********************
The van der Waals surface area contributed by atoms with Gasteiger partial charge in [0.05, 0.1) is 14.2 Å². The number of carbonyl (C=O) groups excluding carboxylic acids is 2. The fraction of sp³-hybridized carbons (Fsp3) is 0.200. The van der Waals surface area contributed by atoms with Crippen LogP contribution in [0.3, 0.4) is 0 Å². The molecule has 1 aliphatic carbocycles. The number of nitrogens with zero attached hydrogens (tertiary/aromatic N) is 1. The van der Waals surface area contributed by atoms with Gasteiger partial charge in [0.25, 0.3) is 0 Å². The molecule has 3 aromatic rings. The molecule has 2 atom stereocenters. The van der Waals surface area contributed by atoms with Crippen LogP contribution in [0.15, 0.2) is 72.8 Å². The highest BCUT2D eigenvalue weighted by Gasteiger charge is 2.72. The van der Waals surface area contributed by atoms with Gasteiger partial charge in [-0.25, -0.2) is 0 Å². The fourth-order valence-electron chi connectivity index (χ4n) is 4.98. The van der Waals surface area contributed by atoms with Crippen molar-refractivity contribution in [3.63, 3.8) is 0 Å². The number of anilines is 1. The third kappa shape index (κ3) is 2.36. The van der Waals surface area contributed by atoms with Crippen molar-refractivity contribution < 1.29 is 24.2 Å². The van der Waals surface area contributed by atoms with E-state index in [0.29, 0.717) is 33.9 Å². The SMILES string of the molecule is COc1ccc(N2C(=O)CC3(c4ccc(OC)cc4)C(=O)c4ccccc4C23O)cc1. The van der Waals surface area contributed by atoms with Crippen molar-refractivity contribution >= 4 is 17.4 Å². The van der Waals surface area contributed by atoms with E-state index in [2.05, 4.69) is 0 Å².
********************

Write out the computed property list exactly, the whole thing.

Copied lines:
The van der Waals surface area contributed by atoms with Gasteiger partial charge in [0.05, 0.1) is 14.2 Å². The number of carbonyl (C=O) groups excluding carboxylic acids is 2. The fraction of sp³-hybridized carbons (Fsp3) is 0.200. The van der Waals surface area contributed by atoms with Crippen LogP contribution in [0.3, 0.4) is 0 Å². The molecule has 1 aliphatic carbocycles. The number of nitrogens with zero attached hydrogens (tertiary/aromatic N) is 1. The van der Waals surface area contributed by atoms with Gasteiger partial charge in [0.25, 0.3) is 0 Å². The molecule has 3 aromatic rings. The molecule has 2 atom stereocenters. The van der Waals surface area contributed by atoms with Crippen LogP contribution in [0.15, 0.2) is 72.8 Å². The highest BCUT2D eigenvalue weighted by Gasteiger charge is 2.72. The van der Waals surface area contributed by atoms with Gasteiger partial charge in [-0.25, -0.2) is 0 Å². The fourth-order valence-electron chi connectivity index (χ4n) is 4.98. The van der Waals surface area contributed by atoms with Crippen molar-refractivity contribution in [3.63, 3.8) is 0 Å². The number of anilines is 1. The third kappa shape index (κ3) is 2.36. The van der Waals surface area contributed by atoms with Crippen molar-refractivity contribution < 1.29 is 24.2 Å². The van der Waals surface area contributed by atoms with E-state index in [0.29, 0.717) is 33.9 Å². The SMILES string of the molecule is COc1ccc(N2C(=O)CC3(c4ccc(OC)cc4)C(=O)c4ccccc4C23O)cc1. The van der Waals surface area contributed by atoms with Crippen molar-refractivity contribution >= 4 is 17.4 Å². The van der Waals surface area contributed by atoms with E-state index in [2.05, 4.69) is 0 Å².